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Domestic airlines need mergers, partnerships to sustain

There is a need for domestic airlines to merge or form partnerships with foreign airlines in order to sustain themselves in the longer-term.

Stakeholders believe that the way forward for domestic airlines, which continue to be loss-making due to lower number of passengers and higher costs, would be to either merge their operations or form partnerships with foreign airlines.

There has been a proliferation of domestic airlines ever since the country granted more licenses in 2011, with competition becoming more intense. At the same time, forming partnerships with foreign airlines have not been easy.

Ticket prices remain high despite the larger number of domestic airlines and the more intense competition, putting off air travelers. Tour operators noted that domestic air tickets were far higher when compared to other countries, making it an obstacle for tourism.

Minister for Hotels and Tourism U Ohn Maung told the media recently that domestic airlines must be able to operate in a level playing field with foreign airlines.

He had previously suggested that domestic airlines should look for partnerships among themselves if they wanted to sustain their business and cut costs.

Meanwhile, Myanmar Tourism Federation chair U Thet Lwin Toe observed that joint ventures could be the way to survive with cost-sharing on fuel and being able to fill the seats.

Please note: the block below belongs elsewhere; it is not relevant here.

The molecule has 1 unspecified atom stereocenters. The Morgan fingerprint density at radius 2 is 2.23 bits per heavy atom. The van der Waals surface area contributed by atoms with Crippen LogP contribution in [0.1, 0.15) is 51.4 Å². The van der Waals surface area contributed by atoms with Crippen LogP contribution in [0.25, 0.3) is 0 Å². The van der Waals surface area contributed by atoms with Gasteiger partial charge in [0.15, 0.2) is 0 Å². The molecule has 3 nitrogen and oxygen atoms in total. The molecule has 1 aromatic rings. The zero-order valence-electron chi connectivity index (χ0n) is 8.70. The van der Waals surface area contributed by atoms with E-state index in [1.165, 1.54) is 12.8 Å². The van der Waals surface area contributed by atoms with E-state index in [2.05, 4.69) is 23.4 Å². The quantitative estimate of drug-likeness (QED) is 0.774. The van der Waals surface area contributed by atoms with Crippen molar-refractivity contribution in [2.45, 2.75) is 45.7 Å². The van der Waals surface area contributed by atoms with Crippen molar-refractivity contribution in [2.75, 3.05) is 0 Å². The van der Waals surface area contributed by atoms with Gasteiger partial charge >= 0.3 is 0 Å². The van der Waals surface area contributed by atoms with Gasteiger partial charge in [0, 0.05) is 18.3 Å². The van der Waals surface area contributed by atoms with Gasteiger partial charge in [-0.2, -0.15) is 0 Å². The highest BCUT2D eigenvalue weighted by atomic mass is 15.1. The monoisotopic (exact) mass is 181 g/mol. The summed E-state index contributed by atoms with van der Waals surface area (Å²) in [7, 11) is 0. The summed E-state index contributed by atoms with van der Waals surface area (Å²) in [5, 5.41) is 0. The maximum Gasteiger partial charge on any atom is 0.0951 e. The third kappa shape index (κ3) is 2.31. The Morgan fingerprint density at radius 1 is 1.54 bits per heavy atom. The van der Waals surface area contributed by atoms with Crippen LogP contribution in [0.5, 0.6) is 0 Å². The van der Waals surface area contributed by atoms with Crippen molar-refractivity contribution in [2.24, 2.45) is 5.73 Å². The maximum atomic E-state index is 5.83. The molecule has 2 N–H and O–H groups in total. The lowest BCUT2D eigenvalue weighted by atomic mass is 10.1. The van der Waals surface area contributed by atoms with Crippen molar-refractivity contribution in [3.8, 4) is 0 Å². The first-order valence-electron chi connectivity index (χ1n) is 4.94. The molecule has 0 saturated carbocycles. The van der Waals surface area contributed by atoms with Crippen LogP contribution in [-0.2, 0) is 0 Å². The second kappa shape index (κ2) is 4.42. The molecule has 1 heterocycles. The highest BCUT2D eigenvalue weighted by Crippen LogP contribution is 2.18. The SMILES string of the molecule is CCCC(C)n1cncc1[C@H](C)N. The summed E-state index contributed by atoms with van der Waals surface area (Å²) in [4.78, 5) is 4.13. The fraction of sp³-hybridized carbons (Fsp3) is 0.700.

According to a May 2018 report by the Centre for Asia Pacific Aviation, many domestic airlines in Myanmar were running on volume of less than three million passengers.

The report noted that the intense competition have affected the finances of a number of airlines, leading to a several of them deciding to suspend services or leave the market.

Asian Wings suspended operations on January 1 while over the past year, FMI Air, Air Mandalay, Air Bagan and Apex Airlines have all grounded operations.

An official said fewer passengers make it harder to sustain a route, even for foreign airlines with partnerships with domestic airlines. He noted that domestic airlines cannot rely on the local market, especially during an economic downturn.

Despite foreign airlines being able to enter joint ventures with domestic airlines to operate local routes, the lack of business has not made it commercially viable.

Directorate of Hotel and Tourism deputy director general Daw Khin Than Win said although Myanmar and Cambodia signed a MoU for a direct flight between Bagan and Angkor, the route has not started operating as there were few passengers and unprofitable.

As for foreign airlines wanting to partner with domestic airlines, there have already been several unsuccessful attempts, notably by All Nippon Airways and Air Asia. The law allows for the foreign partner to hold a 49pc stake.

Ministry of Transport and Communications assistant secretary U Aung Ye Tun said there were no restrictions on such partnerships.

“The current issue is only state-owned lines and national-owned lines are present in domestic market. If there is market demand and any proposal, we will allow it,” he said.

SOURCE: MYANMAR TIMES

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